After obtaining the certificate, you should have, at a minimum:
- The private key for the certificate.
- The certificate itself.
You may also receive:
- The certificate request file, or CSR
- An intermediate certificate chain file that lets users find an appropriate trusted root when they access the servers using the certificate.
Signing Your Own Certificates
Signing your own certificates is relatively easy, however it has several downsides:
- It won't be automatically trusted by your users' browsers
- It won't be automatically trusted by other systems that contact the server
- It cannot be verified for authenticity in any way
This method is obviously inexpensive, but it has serious security and maintenance costs. If you choose to use this method, you can sign your own certificates using the following command on a server or workstation that has a modern version of OpenSSL on it.
openssl req -x509 -nodes -days <length of cert in days> -newkey rsa:2048 -keyout <path to private key> -out <path to certificate>
This command takes several options and you should replace values in angle brackets with the values that best suit your needs. Here is an explanation:
req: This tells OpenSSL that you want to make a new certificate request
-x509: This option tells OpenSSL to use the x509 certificate format. This is the primary certificate format for all web certificates.
-nodes: This tells OpenSSL that you do not want to use DES encryption on the private key. If you omit this option, you will be required to enter a password for the private key that is created. You will also be required to enter that password every time you restart a server that uses this private key.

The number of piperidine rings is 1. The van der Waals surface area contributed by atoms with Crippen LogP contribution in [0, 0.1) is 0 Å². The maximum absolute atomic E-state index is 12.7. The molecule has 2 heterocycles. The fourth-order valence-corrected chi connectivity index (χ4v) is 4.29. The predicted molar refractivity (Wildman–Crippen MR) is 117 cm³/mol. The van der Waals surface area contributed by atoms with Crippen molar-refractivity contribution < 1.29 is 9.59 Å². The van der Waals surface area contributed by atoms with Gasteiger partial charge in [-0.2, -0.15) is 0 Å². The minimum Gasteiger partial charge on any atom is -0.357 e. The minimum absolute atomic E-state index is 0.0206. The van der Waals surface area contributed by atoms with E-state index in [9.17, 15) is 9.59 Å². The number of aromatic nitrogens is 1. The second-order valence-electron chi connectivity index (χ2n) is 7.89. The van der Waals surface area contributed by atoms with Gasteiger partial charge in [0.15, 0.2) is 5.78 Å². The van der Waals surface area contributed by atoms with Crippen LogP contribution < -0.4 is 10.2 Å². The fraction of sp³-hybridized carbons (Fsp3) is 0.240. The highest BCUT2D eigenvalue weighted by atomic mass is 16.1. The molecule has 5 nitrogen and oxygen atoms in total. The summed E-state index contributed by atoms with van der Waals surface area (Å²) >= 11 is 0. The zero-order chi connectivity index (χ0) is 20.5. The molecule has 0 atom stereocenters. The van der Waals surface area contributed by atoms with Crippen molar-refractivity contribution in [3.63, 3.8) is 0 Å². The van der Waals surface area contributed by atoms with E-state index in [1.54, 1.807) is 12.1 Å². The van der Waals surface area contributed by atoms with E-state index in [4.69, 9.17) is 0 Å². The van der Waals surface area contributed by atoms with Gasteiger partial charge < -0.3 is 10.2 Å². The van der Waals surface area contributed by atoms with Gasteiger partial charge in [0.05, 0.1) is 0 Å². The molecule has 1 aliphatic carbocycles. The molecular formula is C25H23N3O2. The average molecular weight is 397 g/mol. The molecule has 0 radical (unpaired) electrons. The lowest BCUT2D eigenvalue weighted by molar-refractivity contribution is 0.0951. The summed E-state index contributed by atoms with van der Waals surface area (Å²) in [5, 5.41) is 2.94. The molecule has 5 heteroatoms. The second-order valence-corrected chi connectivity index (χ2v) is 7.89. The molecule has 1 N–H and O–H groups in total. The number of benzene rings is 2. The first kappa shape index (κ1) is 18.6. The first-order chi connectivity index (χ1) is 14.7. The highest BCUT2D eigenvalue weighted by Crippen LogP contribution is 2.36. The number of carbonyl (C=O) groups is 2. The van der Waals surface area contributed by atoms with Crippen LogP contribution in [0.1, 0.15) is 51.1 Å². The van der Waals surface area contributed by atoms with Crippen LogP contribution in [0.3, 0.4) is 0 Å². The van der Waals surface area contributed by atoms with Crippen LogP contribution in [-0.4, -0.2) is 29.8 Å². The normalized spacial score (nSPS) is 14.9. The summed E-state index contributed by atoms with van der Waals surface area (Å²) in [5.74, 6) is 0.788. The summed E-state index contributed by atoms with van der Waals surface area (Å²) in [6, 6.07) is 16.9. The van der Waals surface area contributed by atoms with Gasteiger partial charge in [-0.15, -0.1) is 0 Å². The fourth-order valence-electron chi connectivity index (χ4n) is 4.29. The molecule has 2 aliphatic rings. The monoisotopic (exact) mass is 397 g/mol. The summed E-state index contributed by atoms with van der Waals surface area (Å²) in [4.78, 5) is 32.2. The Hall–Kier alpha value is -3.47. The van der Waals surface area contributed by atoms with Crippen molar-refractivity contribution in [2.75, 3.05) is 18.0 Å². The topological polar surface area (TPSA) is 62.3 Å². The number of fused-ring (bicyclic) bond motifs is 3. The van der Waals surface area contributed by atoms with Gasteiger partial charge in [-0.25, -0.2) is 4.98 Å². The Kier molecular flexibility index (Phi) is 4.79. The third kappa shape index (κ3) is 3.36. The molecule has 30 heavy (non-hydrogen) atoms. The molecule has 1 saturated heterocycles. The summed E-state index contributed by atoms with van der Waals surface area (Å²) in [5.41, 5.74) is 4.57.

-days: This option specifies how many days the certificate should be valid for. For example, "-days 365" would create a certificate valid for one year.
-newkey: This option tells OpenSSL to create a new RSA private key. The option value is in the format of
<type of key>:<number of bits>. In the above example, it would create an RSA key that is 2048 bits of encryption strength.
-keyout: This option places the generated private key into the file specified. For example
-out: This tells OpenSSL where to place the generated certificate.
When you execute the command, it is going to ask you several questions. You should enter values for all of them, but the one that matters the most is the Common Name field. You must enter a value here that matches the DNS name of the website you want to create the certificate for. For example, if you are configuring https://flow.mycompany.com, you would enter flow.mycompany.com when prompted for the Common Name. Details about the questions are:
- Country Name: This is a 2-letter country code. For example, US for United States.
- State or Province Name: The full name of your state or province. For example, Colorado.
- Locality Name: This is the name of your City or some other location. For example, Denver.
- Organization Name: This can be your company name.
- Organizational Unit: This can be your department or group name inside the company. For example, Software Engineering.
- Common Name: This is the fully qualified domain name of your website. For example, for https://flow.mycompany.com, you'd enter flow.mycompany.com.
- E-mail Address: The address that users can reach for information.
When the command finishes, you should have a file at the path you specified in the
-out parameter. Verify the validity of this certificate by entering the following command:
openssl x509 -noout -text -in <path to certificate file>
This command prints the information about your certificate. Verify that the data matches what you expect.
If you need help, please email email@example.com for 24/7 assistance.